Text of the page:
Micah 6:8 Is that all?

He has told you, O man, what is good; And what does the LORD require of you but to do justice, to love kindness, and to walk humbly with your God? Micah 6:8 NASB

Some interpret this verse as the simple quintessential verse in the OT mated with Jesus’ words reiterated in the NT to love God and love others interpreting these verses as “that’s all that God requires of us.” At one point in life, I would have also interpreted these verses in that way, but I don’t anymore. I have come to view these verses not as the “complete calling”, put as more of a foundation of the heart and mind to begin the journey to the place of deeper intimacy that God wants to take us to.

As I study the context of both verses, we find similar “specific” audiences. We are in the midst of those that seem to have made or are considering making the first step of allegiant obedience to follow God/Jesus with their heart and mind. To turn from the world and seek a new life. These words in Micah are a basic but specific set of instructions to those in that stage of their journey; do justice, love kindness, and walk humbly and/or love God and love others. It is really the only information someone of the world or recent conversion needs understand to begin living a life in obedient faith.

However, there is more. As we walk in humility and God meets us in fervent faithful living for Him, the reciprocal relationship will become more intimate and what is asked for in the walk becomes deeper and more devoted. The deeper calling is to completely give your life to the calling, in the New Testament this is described as discipleship. It’s interesting as you study the calling of the 12 disciples by the world standards, they had already been called disciples; but then Jesus asks them to consider his definition of discipleship. Sometimes this is referred to by scholars as true discipleship. That discipleship goes beyond the simple foundations and asks for a spirit of giving God everything that you’ve been given to be “all in.”

The word used for “Humbly” in Micah is the Hebrew word Hatsnea, it is the only time in the Bible this Hebrew word is used. I teach on these words a lot. They are called hapax legomena and there are over 1,480 instances of them in the Bible.

There is one other place where we can find a derivative of the same Hebrew word “tsana” in Proverbs 11:2 and it’s in the form of a contranym or something that means the opposite. From here we get the idea that it’s walking without attracting attention to yourself.  Whenever you see the idea of walking a path in the Bible it’s describing a relationship with the Lord. To humbly live according to the scripture.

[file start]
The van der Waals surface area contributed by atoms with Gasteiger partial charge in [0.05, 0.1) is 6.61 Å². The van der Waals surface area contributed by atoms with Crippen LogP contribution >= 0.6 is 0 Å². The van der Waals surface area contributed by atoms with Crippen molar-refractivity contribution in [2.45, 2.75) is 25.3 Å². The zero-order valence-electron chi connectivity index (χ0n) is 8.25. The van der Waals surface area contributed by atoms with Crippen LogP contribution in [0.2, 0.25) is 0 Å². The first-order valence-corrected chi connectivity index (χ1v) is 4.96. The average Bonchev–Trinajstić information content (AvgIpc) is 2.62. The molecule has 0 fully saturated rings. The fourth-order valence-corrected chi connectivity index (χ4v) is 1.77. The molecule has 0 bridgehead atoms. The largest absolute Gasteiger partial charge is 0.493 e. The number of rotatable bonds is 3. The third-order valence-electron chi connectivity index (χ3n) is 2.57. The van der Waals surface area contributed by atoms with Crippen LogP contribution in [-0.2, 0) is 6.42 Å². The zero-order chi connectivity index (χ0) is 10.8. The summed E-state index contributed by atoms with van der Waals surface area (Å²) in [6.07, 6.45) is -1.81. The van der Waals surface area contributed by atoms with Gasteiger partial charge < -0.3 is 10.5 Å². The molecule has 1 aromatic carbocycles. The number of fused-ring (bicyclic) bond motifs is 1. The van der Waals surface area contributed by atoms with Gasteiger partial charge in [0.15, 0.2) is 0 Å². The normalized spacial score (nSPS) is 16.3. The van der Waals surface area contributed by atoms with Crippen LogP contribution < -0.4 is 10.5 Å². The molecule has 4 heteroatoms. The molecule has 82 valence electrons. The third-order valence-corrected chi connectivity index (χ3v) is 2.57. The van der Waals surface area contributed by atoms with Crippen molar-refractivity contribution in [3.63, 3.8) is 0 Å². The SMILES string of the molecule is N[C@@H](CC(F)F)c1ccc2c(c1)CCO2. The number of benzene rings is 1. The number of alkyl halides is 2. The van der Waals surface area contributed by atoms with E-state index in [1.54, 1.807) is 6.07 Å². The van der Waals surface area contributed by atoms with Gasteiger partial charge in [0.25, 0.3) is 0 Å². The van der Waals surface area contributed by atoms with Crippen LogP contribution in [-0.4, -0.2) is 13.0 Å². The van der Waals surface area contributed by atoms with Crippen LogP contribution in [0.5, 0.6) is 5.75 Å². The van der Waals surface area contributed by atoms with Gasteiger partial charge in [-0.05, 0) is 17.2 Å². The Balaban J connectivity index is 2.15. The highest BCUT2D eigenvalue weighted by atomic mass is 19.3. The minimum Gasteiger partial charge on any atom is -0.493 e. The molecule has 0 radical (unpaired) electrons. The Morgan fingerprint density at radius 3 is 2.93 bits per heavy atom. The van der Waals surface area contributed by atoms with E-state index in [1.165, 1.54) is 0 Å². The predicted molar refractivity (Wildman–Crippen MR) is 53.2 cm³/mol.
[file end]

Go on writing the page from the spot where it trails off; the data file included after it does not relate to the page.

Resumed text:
But Micah’s use of tsana’ reminds us that when we do what God asks, we are merely fulfilling what any good servant would do. We do not get special merit or honor for doing what is expected of a servant. Jesus’ comment reflects this perfectly. How will the servant reply to the Master when he is given recognition for fulfilling the command? “I only did what I was expected to do.”

When God is calling you to the next step of true discipleship, it’s a call to deeper devotion… to walk deeper… even as far as death.  that was how he called the 12 disciples, and it was literal!

What begins with Simple faith, leads to one step at a time of obedience and eventually gives way to giving everything back to God. It’s a Journey or maybe we should call it a backwards expedition for the kingdom.

The epitome of walking humbly is to do whatever God asks anonymously and with all you have been given in Christ.

It’s unfortunate that too many Christians and churches get stuck at basic Christianity. The quintessential calling of Christ was for deeper devotion in discipleship. To follow faithfully one step at a time. Sometimes I think the Christians have forgotten what deeper discipleship means.

Micah 6:8 doesn’t give us merit to stay where we’re at; God is calling us one step at a time to draw deeper to him and become true disciples given deeply to our calling.

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